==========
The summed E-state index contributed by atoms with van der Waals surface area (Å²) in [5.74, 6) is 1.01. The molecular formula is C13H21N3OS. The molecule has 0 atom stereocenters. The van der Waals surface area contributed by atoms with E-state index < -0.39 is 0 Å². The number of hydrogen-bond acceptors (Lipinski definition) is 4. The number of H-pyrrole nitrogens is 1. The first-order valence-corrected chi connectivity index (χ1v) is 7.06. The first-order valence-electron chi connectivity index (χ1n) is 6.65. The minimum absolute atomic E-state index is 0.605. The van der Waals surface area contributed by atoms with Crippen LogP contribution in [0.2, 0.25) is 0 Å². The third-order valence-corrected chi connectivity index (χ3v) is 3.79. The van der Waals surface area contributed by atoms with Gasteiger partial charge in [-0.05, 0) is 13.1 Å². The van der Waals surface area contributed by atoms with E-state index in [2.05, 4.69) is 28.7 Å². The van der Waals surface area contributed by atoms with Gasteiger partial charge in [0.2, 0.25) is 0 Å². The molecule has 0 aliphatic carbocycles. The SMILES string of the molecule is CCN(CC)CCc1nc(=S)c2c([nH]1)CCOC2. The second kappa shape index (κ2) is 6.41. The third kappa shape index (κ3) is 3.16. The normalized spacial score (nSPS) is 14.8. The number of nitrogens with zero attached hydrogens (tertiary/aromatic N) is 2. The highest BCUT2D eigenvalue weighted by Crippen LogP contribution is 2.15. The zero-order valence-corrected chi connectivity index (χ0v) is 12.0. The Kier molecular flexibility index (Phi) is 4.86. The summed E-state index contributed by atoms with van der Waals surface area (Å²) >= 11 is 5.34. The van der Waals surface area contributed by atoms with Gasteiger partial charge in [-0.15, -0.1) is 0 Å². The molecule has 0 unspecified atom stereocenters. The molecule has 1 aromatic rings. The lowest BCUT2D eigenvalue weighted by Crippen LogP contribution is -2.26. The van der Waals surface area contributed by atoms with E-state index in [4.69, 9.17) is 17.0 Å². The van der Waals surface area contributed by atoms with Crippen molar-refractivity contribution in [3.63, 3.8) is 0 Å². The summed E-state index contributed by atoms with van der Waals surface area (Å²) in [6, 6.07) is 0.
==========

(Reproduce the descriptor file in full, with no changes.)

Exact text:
The summed E-state index contributed by atoms with van der Waals surface area (Å²) in [5.74, 6) is 1.01. The molecular formula is C13H21N3OS. The molecule has 0 atom stereocenters. The van der Waals surface area contributed by atoms with E-state index < -0.39 is 0 Å². The number of hydrogen-bond acceptors (Lipinski definition) is 4. The number of H-pyrrole nitrogens is 1. The first-order valence-corrected chi connectivity index (χ1v) is 7.06. The first-order valence-electron chi connectivity index (χ1n) is 6.65. The minimum absolute atomic E-state index is 0.605. The van der Waals surface area contributed by atoms with Crippen LogP contribution in [0.2, 0.25) is 0 Å². The third-order valence-corrected chi connectivity index (χ3v) is 3.79. The van der Waals surface area contributed by atoms with Gasteiger partial charge in [-0.05, 0) is 13.1 Å². The van der Waals surface area contributed by atoms with E-state index in [2.05, 4.69) is 28.7 Å². The van der Waals surface area contributed by atoms with Gasteiger partial charge in [0.2, 0.25) is 0 Å². The molecule has 0 aliphatic carbocycles. The SMILES string of the molecule is CCN(CC)CCc1nc(=S)c2c([nH]1)CCOC2. The second kappa shape index (κ2) is 6.41. The third kappa shape index (κ3) is 3.16. The normalized spacial score (nSPS) is 14.8. The number of nitrogens with zero attached hydrogens (tertiary/aromatic N) is 2. The highest BCUT2D eigenvalue weighted by Crippen LogP contribution is 2.15. The zero-order valence-corrected chi connectivity index (χ0v) is 12.0. The Kier molecular flexibility index (Phi) is 4.86. The summed E-state index contributed by atoms with van der Waals surface area (Å²) >= 11 is 5.34. The van der Waals surface area contributed by atoms with Gasteiger partial charge in [-0.15, -0.1) is 0 Å². The molecule has 0 unspecified atom stereocenters. The molecule has 1 aromatic rings. The lowest BCUT2D eigenvalue weighted by Crippen LogP contribution is -2.26. The van der Waals surface area contributed by atoms with E-state index in [4.69, 9.17) is 17.0 Å². The van der Waals surface area contributed by atoms with Crippen molar-refractivity contribution in [3.63, 3.8) is 0 Å². The summed E-state index contributed by atoms with van der Waals surface area (Å²) in [6, 6.07) is 0.